18 The paragraph in the enacted FY2015 DOD appropriations act (Division C of H.R. 83/P.L. 113-235 of December 16, 2014) that appropriates funding for the NDSF included a newly added proviso, shown below in bold:

For National Defense Sealift Fund programs, projects, and activities, and for expenses of the National Defense Reserve Fleet, as established by section 11 of the Merchant Ship Sales Act of 1946 (50 U.S.C. App. 1744), and for the necessary expenses to maintain and preserve a U.S.-flag merchant fleet to serve the national security needs of the United States, $485,012,000, to remain available until expended: Provided, That none of the funds provided in this paragraph shall be used to award a new contract that provides for the acquisition of any of the following major components unless such components are manufactured in the United States: auxiliary equipment, including pumps, for all shipboard services; propulsion system components (engines, reduction gears, and propellers); shipboard cranes; and spreaders for shipboard cranes: Provided further, That the exercise of an option in a contract awarded through the obligation of previously appropriated funds shall not be considered to be the award of a new contract: Provided further, That none of the funds provided in this paragraph shall be used to award a new contract for the construction, acquisition, or conversion of vessels, including procurement of critical, long lead time components and designs for vessels to be constructed or converted in the future: Provided further, That the Secretary of the military department responsible for such procurement may waive the restrictions in the first proviso on a case-by-case basis by certifying in writing to the Committees on Appropriations of the House of Representatives and the Senate that adequate domestic supplies are not available to meet Department of Defense requirements on a timely basis and that such an acquisition must be made in order to acquire capability for national security purposes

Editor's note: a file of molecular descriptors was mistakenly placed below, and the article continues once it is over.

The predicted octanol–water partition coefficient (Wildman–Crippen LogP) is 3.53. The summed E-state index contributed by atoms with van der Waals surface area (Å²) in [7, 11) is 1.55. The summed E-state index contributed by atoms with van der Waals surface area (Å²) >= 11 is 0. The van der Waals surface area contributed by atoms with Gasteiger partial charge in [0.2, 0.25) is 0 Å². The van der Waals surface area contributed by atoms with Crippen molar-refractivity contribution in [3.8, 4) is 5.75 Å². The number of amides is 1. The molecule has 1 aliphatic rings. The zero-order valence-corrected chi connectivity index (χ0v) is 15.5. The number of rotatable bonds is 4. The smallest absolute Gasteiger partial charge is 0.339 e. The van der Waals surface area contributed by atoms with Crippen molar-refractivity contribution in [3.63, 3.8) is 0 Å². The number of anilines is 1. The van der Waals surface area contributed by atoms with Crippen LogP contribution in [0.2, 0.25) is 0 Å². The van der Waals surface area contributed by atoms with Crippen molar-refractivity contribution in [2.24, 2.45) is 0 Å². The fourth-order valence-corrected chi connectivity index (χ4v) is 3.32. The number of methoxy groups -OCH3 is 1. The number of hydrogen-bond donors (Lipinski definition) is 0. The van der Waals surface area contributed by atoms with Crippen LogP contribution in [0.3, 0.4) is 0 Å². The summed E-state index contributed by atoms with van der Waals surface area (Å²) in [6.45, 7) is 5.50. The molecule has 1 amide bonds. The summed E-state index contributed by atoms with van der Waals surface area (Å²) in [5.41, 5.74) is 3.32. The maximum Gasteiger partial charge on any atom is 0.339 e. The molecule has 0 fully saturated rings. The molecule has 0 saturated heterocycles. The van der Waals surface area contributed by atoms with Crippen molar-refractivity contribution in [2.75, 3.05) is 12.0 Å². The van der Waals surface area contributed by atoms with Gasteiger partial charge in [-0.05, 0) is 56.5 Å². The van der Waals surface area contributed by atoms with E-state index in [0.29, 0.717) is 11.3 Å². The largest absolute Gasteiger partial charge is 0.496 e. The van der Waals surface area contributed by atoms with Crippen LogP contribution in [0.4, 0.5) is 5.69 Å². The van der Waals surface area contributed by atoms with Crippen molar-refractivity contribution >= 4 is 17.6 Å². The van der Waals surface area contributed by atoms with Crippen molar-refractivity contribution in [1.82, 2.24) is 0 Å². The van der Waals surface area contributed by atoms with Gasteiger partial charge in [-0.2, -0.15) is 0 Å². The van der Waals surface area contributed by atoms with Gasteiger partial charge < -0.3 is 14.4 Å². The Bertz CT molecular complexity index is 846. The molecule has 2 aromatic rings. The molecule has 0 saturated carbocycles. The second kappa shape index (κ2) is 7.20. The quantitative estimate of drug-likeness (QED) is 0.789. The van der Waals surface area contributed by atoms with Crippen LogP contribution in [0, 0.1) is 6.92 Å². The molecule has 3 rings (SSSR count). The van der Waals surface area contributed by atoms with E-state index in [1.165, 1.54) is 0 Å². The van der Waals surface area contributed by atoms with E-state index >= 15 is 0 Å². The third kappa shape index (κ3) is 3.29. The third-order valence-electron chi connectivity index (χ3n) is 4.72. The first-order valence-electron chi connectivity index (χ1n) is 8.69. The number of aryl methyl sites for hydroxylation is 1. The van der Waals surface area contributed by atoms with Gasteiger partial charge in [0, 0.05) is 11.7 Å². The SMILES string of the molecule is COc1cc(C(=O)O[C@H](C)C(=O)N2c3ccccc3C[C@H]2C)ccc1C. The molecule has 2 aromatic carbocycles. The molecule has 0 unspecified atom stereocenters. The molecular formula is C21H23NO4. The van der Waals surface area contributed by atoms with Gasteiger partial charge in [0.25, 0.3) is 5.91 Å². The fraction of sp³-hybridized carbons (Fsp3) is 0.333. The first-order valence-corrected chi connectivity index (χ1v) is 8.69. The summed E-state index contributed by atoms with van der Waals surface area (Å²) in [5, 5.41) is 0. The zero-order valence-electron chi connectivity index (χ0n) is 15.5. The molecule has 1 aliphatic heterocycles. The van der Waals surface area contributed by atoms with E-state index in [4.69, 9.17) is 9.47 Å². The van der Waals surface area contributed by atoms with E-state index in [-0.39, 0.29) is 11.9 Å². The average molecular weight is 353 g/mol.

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FY2016 Procurement Funding

One issue for Congress is whether to approve, reject, or modify the Navy’s FY2016 request for $674.2 million for the procurement of the first TAO-205. Decisions on this issue could depend in part on assessments as to whether the Navy has accurately estimated the procurement cost of the first TAO-205.

Whether to Fund Procurement of TAO-205s in SCN account or NDSF

Another issue for Congress is whether to fund the procurement of TAO-205s in the Navy’s regular shipbuilding account, called the Shipbuilding and Conversion, Navy (SCN) account, or in the National Defense Sealift Fund (NDSF), an account in DOD’s budget that has been used in recent years for funding the construction of new DOD sealift ships and Navy auxiliary ships. As noted above, the Navy’s FY2016 budget submission proposes funding the procurement of the ships in the SCN account.